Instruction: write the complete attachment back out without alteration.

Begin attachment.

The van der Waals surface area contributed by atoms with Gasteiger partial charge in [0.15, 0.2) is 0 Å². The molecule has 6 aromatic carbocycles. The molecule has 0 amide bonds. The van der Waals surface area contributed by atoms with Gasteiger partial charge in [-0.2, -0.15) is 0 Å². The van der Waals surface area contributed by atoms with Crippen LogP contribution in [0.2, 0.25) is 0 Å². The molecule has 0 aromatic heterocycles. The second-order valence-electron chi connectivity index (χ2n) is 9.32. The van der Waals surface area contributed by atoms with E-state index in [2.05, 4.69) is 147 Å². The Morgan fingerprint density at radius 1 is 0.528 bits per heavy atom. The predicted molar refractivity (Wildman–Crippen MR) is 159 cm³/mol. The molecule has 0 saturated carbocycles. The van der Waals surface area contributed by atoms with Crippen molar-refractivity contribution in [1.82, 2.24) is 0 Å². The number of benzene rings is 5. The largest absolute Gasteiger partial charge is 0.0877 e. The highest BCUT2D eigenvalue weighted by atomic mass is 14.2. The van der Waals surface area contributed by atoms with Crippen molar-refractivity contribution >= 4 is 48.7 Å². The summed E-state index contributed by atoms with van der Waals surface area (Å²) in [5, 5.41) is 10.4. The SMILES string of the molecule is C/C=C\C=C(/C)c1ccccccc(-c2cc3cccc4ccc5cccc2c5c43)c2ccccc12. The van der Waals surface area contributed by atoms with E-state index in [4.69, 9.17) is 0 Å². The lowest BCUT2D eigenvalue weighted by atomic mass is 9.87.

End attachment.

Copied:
The van der Waals surface area contributed by atoms with Gasteiger partial charge in [0.15, 0.2) is 0 Å². The molecule has 6 aromatic carbocycles. The molecule has 0 amide bonds. The van der Waals surface area contributed by atoms with Gasteiger partial charge in [-0.2, -0.15) is 0 Å². The van der Waals surface area contributed by atoms with Crippen LogP contribution in [0.2, 0.25) is 0 Å². The molecule has 0 aromatic heterocycles. The second-order valence-electron chi connectivity index (χ2n) is 9.32. The van der Waals surface area contributed by atoms with E-state index in [2.05, 4.69) is 147 Å². The Morgan fingerprint density at radius 1 is 0.528 bits per heavy atom. The predicted molar refractivity (Wildman–Crippen MR) is 159 cm³/mol. The molecule has 0 saturated carbocycles. The van der Waals surface area contributed by atoms with Crippen molar-refractivity contribution in [1.82, 2.24) is 0 Å². The number of benzene rings is 5. The largest absolute Gasteiger partial charge is 0.0877 e. The highest BCUT2D eigenvalue weighted by atomic mass is 14.2. The van der Waals surface area contributed by atoms with Crippen molar-refractivity contribution >= 4 is 48.7 Å². The summed E-state index contributed by atoms with van der Waals surface area (Å²) in [5, 5.41) is 10.4. The SMILES string of the molecule is C/C=C\C=C(/C)c1ccccccc(-c2cc3cccc4ccc5cccc2c5c43)c2ccccc12. The van der Waals surface area contributed by atoms with E-state index in [4.69, 9.17) is 0 Å². The lowest BCUT2D eigenvalue weighted by atomic mass is 9.87.